The best treatments for removing sun spots are cryotherapy (having a dermatologist freeze them off with liquid nitrogen) or laser treatments. Bleaching creams and Retin-A do little to remove sun spots, while at-home treatments such as lemon juice and baking soda scrubs do nothing. Once the spots are removed, you must wear sunscreen or they’ll come back.

Or you could do like Veronica Lake did and wear glamorous long cotton or silk gloves. Course I don’t think I’ll recommend that to my father-in-law.

Photo credit: FCC, RobertHuffStutter

What Causes Premature Graying?

Guppy 2

Stress. Cigarettes. Junk food. Bad karma. None is responsible for premature graying. For that you can blame Mom or Dad.

Hair turns gray because the pigment cells stop making pigment, or color. Melanocytes are cells responsible for skin and hair color and are found everywhere in your skin and in the base of each hair follicle. In everyone, these hair-based melanocytes eventually peter out. For most people this begins around the age of thirty-five. By age 50, 50% of people are 50% gray.

Some people go gray sooner. If you’re gray before 20 years old, it’s called “premature graying.” This is almost always hereditary. If you’re prematurely gray, talk with your doctor if you have any questions or concerns.

Photo credit: FCC, Werwin15

The Secret To Looking Young From A Dermatologist

Grace Miller* is a 76 year-old woman who came to see me for a skin screening exam. I knew her age and history because I perused her electronic medical record at my desk before I met her. She was a midwestern girl who came to San Diego years ago with her husband, who was in the Navy, and decided to stay rather than fight another Chicago winter. He has since passed-away and she now lived alone in the house they built overlooking the Pacific.

She had sandy-brown hair and sparkling blue eyes and wore a beautiful gold sweater and stone necklace. Dangle earrings sparkled under the exam lights. Her appearance belied her age — she looked 20 years younger than 76.

She had a few crows feet around her eyes and lines around her mouth. Her eyelids were slightly overhanging and her neck had soft wrinkles. Her jewerly and designer bag suggested that she had the means to live comfortably. She laughed when I asked her what her secret was to looking young. “I’ve used Oil of Olay for as long as I can remember,” she admitted, but that was all. As I examined her, she thought aloud about my question:

She avoided excess sun, but never wore sunscreen.

She never smoked.

She walks regularly, but does not adhere to any prescribed diet.

She has never used antioxidant, antiaging, or antiwrinkle creams.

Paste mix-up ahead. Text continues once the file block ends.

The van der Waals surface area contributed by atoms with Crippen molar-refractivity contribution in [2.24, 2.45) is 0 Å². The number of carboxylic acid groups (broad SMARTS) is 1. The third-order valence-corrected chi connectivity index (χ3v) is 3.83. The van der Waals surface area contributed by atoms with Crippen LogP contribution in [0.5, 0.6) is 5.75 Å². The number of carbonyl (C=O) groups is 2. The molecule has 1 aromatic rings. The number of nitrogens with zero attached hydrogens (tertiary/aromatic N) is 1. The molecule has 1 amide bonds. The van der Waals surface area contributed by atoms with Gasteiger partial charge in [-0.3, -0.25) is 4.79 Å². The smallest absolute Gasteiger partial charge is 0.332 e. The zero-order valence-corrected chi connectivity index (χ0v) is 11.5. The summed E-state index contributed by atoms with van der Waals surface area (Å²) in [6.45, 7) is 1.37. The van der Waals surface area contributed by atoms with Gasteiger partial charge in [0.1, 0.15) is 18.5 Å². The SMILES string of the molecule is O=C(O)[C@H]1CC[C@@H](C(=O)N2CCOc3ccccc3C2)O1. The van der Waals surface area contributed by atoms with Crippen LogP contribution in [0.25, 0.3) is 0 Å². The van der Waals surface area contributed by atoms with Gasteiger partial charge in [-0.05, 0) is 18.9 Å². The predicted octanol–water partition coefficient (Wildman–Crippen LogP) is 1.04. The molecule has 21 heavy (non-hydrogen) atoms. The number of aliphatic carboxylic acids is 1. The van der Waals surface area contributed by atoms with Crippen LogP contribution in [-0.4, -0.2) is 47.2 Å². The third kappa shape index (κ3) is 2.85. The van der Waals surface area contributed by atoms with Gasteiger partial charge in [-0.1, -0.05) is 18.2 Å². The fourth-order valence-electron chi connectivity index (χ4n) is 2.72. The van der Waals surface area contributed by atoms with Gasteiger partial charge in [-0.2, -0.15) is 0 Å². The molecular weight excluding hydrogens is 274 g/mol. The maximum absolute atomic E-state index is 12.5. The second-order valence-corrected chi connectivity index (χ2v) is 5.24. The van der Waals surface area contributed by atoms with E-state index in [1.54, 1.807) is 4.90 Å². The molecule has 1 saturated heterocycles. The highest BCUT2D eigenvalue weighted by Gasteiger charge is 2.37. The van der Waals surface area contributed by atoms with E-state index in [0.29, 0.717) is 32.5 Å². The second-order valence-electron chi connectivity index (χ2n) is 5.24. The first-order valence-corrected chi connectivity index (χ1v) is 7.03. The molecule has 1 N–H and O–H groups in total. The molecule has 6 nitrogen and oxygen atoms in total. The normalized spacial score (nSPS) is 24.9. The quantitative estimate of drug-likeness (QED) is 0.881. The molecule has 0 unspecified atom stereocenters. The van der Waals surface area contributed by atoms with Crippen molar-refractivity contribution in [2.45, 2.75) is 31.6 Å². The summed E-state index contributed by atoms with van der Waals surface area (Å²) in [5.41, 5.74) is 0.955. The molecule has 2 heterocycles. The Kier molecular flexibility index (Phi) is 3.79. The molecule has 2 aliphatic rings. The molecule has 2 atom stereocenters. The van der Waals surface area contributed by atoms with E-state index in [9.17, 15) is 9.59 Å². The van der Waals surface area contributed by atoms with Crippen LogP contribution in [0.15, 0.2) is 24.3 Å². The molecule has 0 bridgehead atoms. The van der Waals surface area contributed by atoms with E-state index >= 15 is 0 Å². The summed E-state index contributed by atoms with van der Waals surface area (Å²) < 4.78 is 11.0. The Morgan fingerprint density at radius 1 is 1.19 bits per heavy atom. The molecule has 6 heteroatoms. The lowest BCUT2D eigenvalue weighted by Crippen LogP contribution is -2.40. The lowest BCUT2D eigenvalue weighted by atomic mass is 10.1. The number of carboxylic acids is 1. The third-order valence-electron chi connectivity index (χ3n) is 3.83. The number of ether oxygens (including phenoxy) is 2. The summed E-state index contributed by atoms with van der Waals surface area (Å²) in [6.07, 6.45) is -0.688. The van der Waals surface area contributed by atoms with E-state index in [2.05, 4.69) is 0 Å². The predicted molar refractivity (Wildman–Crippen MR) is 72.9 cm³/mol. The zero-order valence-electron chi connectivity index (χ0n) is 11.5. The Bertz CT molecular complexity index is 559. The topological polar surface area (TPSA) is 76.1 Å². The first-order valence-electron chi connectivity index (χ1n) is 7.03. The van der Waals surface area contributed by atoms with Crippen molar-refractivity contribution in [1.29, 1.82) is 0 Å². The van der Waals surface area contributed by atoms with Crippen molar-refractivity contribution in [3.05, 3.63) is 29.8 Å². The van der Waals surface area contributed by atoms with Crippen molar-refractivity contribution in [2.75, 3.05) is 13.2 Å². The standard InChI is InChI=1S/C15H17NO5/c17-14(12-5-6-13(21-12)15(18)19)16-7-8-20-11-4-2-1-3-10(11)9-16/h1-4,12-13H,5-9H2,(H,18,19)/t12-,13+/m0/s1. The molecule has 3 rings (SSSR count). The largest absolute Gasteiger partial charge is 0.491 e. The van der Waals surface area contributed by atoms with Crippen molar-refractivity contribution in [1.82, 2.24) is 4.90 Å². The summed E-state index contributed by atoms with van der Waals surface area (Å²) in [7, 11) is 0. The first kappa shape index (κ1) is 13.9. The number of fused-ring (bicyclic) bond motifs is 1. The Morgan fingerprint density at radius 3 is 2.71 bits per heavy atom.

She has never had Botox.

And she looked fabulous.

“The secret,” she replied after thinking it through, “I guess it’s not wasting a lot money trying to look young, but spending plenty of money to look beautiful.” I’ve got to write that down, I thought.

No antioxidant cream, low glycemic diet, sunscreen, or cosmetic procedure will stop you from aging. Anti-aging, aging backwards, age-defying, and age reversal are unreal concepts and false promises made up in board rooms on Madison Avenue.

Do you want to know the secret to looking young? Walk away from the antioxidant cream counter and walk into the shoe section. If you want to look young, then be beautiful — it is a much better use of your money.

*Grace Miller is not her real name.

**I received no free women’s shoes to write this post.

Photo: Litmuse (flickr)

Twins Show That Aging Is Not All in Your Genes

simon whitaker twins

Have you ever looked in the mirror and noticed how much you’re starting to look like your mother or father? It happens to all of us: much of aging is determined by the genes we inherited from our parents. Continue reading

Facials Don’t Treat Wrinkles

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Last week one of my patients complained that she gets facials every month for her wrinkles, but that she still has prominent wrinkles around her eyes and mouth. “What,” she asked, “is she doing wrong?”

Facials are the third most popular treatment in spas after nails and massage. They come in many flavors like: mineral masks, steam treatments, microdermabrasions, LED light treatments, blu-light, and even oxygen facials.

Facials can be beneficial; they extract clogged pores, exfoliate dull, scaly skin, and give you a deep, invigorating cleansing, leaving your face smooth and silky. But facials cannot treat wrinkles, broken blood vessles, or brown spots.

Facials are done by aestheticians who are not licensed to practice medicine. Aestheticians cannot administer treatments that penetrate the skin or have  biologic effects (by definition, this would be considered medicine and must be administered by a licensed practitioner such as a physician or registered nurse).  Deeper problems such as wrinkles require invasive treatments which cross the line from cosmetics to medicine.

Facial massages or electrostimulations, which are supposed to tone your skin, don’t. Toning or building muscle requires intense and repeated activity. Just like building biceps, firming musles on your face would require working out. The problem is that wrinkles on your face are caused by contracting muscles — crow’s feet are caused by contracting muscles around your eyes; frown lines are caused by furrowing your brow; lip lines are caused by contracting the muscles around your mouth. Any treatment then that firms facial muscles would only make wrinkles worse.

Other treatments such as oxygen facials and mineral treatments have no evidence to support them, (unless you count “Madonna said so” as evidence). Save your money and have your daughter apply a mud mask the next time you go to the beach.

Photo: Arkansas Shutterbug (flickr)